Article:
Celebration spoiled: Fans left wondering after Wainwright stumbl - KMOV.com

Celebration spoiled: Fans left wondering after Wainwright stumbles in home opener

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ST. LOUIS (KMOV.com) -- It started with the same pomp and circumstance as always.

First, the Clydesdales took their stately trot around the outer dirt of Busch Stadium. Then came the Hall of Famers; a slow, steady stream of Cardinal greats being ferried in by convertibles. Brock. Gibson. Willie. Ozzie. Simmons. Sutter. McCarver. Herzog. Past Edmonds and La Russa and Torre until the trucks carrying the current players began their grand entrance.

Adam Wainwright has seen it all before. He’s thrown the first pitch as a a raucous sea of red roared in approval; a release of winter’s doldrums and the sound of baseball returning to St. Louis.

He’s felt it and seen it more than a dozen times, and Thursday was the fifth time he started the home opener, one less than Bob Gibson, who has thrown the most. It was a special moment, and one he kept circled in his datebook even when he went on the disabled list to start the year.

“I try to look up and enjoy a little bit of it,” he said. “I have tremendous respect for all those red jackets and I get out there on the field and I wanted to look up and see the crowd a little bit, feel that a little bit. Feel that emotion. Just see how excited the fans are. That kind of stuff gets me fired up.”

Wainwright is in the final year of his contract with the Cardinals, and the future is uncertain. He could get a victory lap, finish his run with another team, or call it a career after the final out of the season.

Perhaps it was that knowledge that had Busch buzzing in the electric moments before the first batter stepped in. Even with a team transitioning to younger faces, there was one of the franchise’s best pitchers christening the start of summer in St. Louis one more time.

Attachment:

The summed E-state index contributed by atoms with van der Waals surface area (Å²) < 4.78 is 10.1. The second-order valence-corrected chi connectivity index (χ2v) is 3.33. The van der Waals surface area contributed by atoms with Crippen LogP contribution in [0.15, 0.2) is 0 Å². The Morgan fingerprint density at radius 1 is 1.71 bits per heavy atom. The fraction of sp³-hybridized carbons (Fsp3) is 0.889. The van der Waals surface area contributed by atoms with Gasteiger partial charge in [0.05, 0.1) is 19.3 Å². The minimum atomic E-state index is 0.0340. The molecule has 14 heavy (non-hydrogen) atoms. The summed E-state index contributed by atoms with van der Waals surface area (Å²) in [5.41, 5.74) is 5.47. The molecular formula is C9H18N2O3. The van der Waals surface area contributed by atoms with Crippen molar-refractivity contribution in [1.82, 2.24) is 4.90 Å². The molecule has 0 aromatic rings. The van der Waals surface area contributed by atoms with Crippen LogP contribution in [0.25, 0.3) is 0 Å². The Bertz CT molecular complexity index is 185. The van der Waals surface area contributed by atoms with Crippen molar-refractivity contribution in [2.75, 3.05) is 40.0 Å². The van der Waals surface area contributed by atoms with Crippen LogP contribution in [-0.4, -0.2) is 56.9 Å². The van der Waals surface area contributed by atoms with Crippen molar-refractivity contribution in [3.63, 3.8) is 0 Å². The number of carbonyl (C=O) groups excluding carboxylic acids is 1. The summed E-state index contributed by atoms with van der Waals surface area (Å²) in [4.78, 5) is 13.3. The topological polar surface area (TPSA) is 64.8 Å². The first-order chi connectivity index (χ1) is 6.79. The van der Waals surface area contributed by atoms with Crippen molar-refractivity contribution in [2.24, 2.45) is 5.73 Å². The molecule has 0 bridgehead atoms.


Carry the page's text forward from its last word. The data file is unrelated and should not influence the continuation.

It felt familiar. For some, it’s the only home opener scene they know. Yadier Molina took his spot behind the plate, and the battery mates prepared to start their 238th game together. The most in team history and 41 times more than the next closest pair, Gibson and McCarver, who threw and caught the ceremonial first pitch.

It was a nice parallel for history lovers. Two symbols of two wildly successful eras in franchise history reminding fans why they cling to their team like a religion.

With a breath, Wainwright took his familiar place with the crowd acutely aware they may not have this moment ever again.

If this was the last time, it wasn’t nearly long enough.

“I was a little disappointed not to pitch better in front of this crowd tonight,” Wainwright said after the 3-1 loss.

He lasted just 3.2 innings, laboring through 11 outs on 89 pitches. He was unsettled after the first inning, unable to command his fastball and constantly mired in deep counts.

He faced 20 hitters and ended up in full counts six times. He walked four and was eventually pulled after a throwing error extended an inning. He walked off to scattered applause, the crowd’s emotions having been sapped by a slogging game that would ultimately take three and a half hours and see the Cardinals muster just two hits.

“Pretty much the only pitch I was throwing effectively for strikes was my curveball. I had to go four seamer for awhile and then curveball,” Wainwright said. “[Hitters] couldn’t even offer at much.”

More concerning was the 36-year-old’s declining velocity throughout his outing.

In the first inning his four seam fastball sat around 92 miles per hour; by the fourth it was around 86. Wainwright’s velocity has been closely watched of late, as its decline has coincided with a precipitous drop in effectiveness for the veteran.

This time he says it was intentional.

“As soon as I got out of whack, I had to tone it back, dial it back a bit to get it back on the plate,” he explained.

Manager Mike Matheny echoed that explanation, pointing to the fact starter Carlos Martinez routinely takes several miles per hour off his pitches to add movement and control.

But fans were left wondering. What hours before had seemed like Wainwright’s just reward, a celebration of his tremendous career in St. Louis with the fans who love him, ended with a feeling of uncertainty. As fans left the stadium- many of them long before the final out- they did so with the resignation that perhaps the best version of that moment already happened.

Baseball returned to St. Louis after a long winter, and Adam Wainwright was once again the first face fans saw. It was supposed to be a return to normal.

Now we’re left wondering if this was Wainwright's new normal, and how much time he should get to prove it's not.

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